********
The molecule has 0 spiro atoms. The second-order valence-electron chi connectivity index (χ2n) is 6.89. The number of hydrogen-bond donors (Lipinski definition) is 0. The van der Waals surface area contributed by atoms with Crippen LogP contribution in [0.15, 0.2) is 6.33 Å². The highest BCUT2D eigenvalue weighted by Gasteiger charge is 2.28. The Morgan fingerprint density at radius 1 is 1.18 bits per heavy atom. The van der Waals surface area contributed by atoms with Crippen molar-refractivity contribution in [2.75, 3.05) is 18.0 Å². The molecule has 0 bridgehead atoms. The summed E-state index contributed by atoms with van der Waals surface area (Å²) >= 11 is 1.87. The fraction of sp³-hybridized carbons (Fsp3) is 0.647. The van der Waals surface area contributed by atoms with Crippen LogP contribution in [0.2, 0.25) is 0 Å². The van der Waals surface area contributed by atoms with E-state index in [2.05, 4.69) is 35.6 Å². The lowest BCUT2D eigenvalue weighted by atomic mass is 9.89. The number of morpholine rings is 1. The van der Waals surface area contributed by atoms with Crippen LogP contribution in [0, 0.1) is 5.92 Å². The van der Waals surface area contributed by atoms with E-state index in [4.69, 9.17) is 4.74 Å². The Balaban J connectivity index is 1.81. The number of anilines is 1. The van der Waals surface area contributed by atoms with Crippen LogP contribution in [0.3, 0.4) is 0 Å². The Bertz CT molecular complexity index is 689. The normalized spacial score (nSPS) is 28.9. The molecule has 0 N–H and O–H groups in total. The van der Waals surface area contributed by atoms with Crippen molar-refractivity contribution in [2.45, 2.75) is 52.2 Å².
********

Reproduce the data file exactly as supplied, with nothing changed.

The molecule has 0 spiro atoms. The second-order valence-electron chi connectivity index (χ2n) is 6.89. The number of hydrogen-bond donors (Lipinski definition) is 0. The van der Waals surface area contributed by atoms with Crippen LogP contribution in [0.15, 0.2) is 6.33 Å². The highest BCUT2D eigenvalue weighted by Gasteiger charge is 2.28. The Morgan fingerprint density at radius 1 is 1.18 bits per heavy atom. The van der Waals surface area contributed by atoms with Crippen molar-refractivity contribution in [2.75, 3.05) is 18.0 Å². The molecule has 0 bridgehead atoms. The summed E-state index contributed by atoms with van der Waals surface area (Å²) >= 11 is 1.87. The fraction of sp³-hybridized carbons (Fsp3) is 0.647. The van der Waals surface area contributed by atoms with Crippen LogP contribution in [0.2, 0.25) is 0 Å². The van der Waals surface area contributed by atoms with E-state index in [2.05, 4.69) is 35.6 Å². The lowest BCUT2D eigenvalue weighted by atomic mass is 9.89. The number of morpholine rings is 1. The van der Waals surface area contributed by atoms with Crippen LogP contribution in [0, 0.1) is 5.92 Å². The van der Waals surface area contributed by atoms with E-state index in [4.69, 9.17) is 4.74 Å². The Balaban J connectivity index is 1.81. The number of anilines is 1. The van der Waals surface area contributed by atoms with Crippen LogP contribution in [0.3, 0.4) is 0 Å². The Bertz CT molecular complexity index is 689. The normalized spacial score (nSPS) is 28.9. The molecule has 0 N–H and O–H groups in total. The van der Waals surface area contributed by atoms with Crippen molar-refractivity contribution in [2.45, 2.75) is 52.2 Å².